Joakim Soria wants to close

4 Comments

After my post about Joakim Soria’s no-trade clause keeping him from the Yankees yesterday, many of you responded with “sure, but wouldn’t he want the chance to play on a winner? That would trump the saves!”  Answer: no it wouldn’t. Jon Paul Morosi:

Soria’s $6 million contract option for 2012 will vest automatically with 55 games finished in 2011. But it’s hard to finish that many games if you’re not the closer. That’s why his no-trade clause offers him protection for deals to several teams that have veteran closers.

Those clubs, according to a major league source, are the Yankees, Red Sox, Tigers, Phillies, Cardinals and Cubs.

Frankly, I think he’d have a better chance of it vesting with the Phillies than anywhere given Brad Lidge’s adventures, but the point remains: Soria needs to close for his options to vest. In addition to the 2012 option, he has an $8 million in 2013 and an $8.75 million option for 2014.

Sure, there’s an argument that he could do better than that, but that’s only if he remains an elite closer, isn’t it? And if he falls off at all from elite closer status, there won’t be any $22 million deals out there for him, I’d presume.

Sean Manaea pitches first no-hitter of 2018

AP Images
9 Comments

Athletics southpaw Sean Manaea delivered his first career no-hitter against the Red Sox in a decisive 3-0 victory on Saturday night. Any thought of a perfect game was banished in the first at-bat, when Mookie Betts drew a leadoff six-pitch walk to open the first inning. From there, Manaea was nearly flawless, holding the Sox to four total baserunners and striking out 10 of 30 batters faced — a career record.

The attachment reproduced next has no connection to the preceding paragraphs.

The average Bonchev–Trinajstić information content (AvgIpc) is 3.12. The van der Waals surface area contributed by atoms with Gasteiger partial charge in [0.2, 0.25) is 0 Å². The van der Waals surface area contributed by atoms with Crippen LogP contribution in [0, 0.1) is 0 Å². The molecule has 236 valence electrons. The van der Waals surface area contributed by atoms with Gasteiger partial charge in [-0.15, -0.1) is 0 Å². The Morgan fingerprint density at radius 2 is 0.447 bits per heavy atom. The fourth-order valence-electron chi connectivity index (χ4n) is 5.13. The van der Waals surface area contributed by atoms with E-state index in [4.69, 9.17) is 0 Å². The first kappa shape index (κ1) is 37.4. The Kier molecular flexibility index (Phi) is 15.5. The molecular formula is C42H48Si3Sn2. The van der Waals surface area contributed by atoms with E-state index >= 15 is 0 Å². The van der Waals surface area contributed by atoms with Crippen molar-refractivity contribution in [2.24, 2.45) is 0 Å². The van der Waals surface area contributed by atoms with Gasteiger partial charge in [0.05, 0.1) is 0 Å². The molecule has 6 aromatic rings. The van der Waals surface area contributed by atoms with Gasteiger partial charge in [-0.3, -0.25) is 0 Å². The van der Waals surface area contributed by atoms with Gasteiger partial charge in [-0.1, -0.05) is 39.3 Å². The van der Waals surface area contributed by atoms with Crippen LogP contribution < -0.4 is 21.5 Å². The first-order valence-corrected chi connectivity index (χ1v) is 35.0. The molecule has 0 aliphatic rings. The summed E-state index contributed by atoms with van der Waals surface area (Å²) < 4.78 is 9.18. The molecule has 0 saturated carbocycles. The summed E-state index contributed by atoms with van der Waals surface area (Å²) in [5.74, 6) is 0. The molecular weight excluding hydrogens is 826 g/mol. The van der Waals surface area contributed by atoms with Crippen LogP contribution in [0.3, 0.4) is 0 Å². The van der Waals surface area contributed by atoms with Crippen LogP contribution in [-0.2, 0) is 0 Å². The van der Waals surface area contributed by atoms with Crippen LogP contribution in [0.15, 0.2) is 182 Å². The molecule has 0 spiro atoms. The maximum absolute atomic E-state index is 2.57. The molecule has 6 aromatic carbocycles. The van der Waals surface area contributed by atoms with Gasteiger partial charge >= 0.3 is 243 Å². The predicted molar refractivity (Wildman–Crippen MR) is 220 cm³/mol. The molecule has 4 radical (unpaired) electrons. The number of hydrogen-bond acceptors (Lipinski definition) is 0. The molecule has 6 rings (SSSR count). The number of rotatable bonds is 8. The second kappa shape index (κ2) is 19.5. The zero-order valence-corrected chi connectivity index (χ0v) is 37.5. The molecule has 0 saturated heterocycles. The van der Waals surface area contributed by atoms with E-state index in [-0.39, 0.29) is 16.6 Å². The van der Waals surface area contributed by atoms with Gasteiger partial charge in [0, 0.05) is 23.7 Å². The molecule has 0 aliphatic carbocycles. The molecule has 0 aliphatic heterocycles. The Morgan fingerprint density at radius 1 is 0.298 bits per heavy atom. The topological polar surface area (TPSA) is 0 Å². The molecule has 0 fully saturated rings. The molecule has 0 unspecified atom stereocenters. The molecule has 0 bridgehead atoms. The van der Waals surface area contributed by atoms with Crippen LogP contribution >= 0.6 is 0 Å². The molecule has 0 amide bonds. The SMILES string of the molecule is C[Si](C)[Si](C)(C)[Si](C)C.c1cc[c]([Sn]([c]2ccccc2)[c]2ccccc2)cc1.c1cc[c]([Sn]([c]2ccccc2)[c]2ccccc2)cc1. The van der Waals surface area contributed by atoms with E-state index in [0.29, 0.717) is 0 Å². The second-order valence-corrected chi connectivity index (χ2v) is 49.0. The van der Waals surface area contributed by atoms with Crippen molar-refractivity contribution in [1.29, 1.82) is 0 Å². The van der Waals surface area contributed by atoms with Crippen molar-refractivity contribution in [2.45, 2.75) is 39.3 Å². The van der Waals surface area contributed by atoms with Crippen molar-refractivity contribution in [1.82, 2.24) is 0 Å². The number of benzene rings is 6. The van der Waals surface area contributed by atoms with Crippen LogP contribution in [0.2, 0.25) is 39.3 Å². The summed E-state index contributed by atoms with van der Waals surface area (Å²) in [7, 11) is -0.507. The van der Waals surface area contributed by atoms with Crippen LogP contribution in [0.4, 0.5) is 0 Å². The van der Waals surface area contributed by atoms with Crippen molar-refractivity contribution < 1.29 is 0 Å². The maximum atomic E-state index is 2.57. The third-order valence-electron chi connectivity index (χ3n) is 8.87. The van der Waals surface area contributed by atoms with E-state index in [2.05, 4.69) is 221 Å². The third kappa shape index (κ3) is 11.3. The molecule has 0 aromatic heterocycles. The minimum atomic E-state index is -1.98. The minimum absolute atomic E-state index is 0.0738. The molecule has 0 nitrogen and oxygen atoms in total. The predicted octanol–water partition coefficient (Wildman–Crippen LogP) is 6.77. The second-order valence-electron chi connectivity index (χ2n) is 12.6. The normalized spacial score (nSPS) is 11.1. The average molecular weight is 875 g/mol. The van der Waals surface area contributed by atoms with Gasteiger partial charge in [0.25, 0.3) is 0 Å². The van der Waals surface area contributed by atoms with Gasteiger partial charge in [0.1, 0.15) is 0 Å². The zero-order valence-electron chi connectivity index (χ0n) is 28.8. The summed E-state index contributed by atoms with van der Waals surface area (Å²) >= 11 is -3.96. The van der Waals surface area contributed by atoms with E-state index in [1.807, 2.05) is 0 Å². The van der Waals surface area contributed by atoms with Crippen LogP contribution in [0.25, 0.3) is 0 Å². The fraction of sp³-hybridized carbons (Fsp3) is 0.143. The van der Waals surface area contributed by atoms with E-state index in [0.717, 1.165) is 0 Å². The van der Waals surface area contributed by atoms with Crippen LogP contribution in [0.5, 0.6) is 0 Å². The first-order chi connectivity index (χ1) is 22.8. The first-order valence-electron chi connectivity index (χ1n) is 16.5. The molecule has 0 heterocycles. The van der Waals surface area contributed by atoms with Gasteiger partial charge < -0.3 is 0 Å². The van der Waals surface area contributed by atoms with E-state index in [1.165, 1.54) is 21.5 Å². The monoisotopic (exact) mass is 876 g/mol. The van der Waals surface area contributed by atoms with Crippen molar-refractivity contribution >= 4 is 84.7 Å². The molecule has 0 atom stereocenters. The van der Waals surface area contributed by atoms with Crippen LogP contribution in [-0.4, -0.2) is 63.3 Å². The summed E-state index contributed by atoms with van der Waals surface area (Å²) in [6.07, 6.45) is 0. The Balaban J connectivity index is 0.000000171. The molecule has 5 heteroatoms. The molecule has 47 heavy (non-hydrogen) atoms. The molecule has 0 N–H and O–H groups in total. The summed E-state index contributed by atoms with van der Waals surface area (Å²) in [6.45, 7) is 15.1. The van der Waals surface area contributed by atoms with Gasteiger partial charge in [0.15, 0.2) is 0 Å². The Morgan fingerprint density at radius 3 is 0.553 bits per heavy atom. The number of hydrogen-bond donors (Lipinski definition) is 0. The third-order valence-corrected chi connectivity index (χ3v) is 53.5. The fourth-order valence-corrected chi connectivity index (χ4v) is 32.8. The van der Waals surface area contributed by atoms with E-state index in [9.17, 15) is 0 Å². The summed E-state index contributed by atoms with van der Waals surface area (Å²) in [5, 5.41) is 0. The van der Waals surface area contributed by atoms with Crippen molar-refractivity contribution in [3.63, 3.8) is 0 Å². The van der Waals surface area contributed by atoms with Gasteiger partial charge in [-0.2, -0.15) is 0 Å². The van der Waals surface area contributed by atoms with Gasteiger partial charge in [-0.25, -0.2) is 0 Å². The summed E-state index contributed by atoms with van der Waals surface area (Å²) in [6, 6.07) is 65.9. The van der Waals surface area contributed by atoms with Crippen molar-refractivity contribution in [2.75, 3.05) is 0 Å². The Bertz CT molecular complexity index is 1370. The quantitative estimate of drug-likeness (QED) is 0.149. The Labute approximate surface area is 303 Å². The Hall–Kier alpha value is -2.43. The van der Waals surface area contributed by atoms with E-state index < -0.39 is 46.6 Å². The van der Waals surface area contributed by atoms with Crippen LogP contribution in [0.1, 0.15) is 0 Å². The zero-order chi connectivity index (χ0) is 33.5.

Manaea was gifted a three-run lead thanks to RBI doubles from Jed Lowrie and Stephen Piscotty and Marcus Semien‘s solo shot off of Chris Sale in the fifth inning. While the Red Sox managed to draw two walks off of Manaea, they didn’t come anywhere close to plating a run. Andrew Benintendi tried to break up the no-no in the sixth inning with an infield hit down the first base line, but strayed out of bounds and later saw his hit reversed on a call of batter interference.

Entering the ninth inning, the 26-year-old lefty was sitting at just 95 pitches through eight frames of no-hit ball. He quickly deposed Blake Swihart and Mookie Betts with a groundout and fly out, then walked Benintendi on seven pitches. Any threat the Red Sox might have posed was soon eliminated, however, as Hanley Ramirez ground into a force out to complete the no-hitter.

Manaea is the first A’s pitcher to toss a no-no since Dallas Braden’s perfect game against the Rays eight years ago. The last time the Red Sox were on the losing end of a no-hitter was also against an AL West rival, when the Mariners’ Chris Bosio clinched a 2-0 no-no on April 22, 1993. Manaea’s feat is even more outstanding given how dominant the Red Sox have looked this season: prior to Saturday’s defeat, they boasted a 17-2 record and had yet to be shut out during the regular season.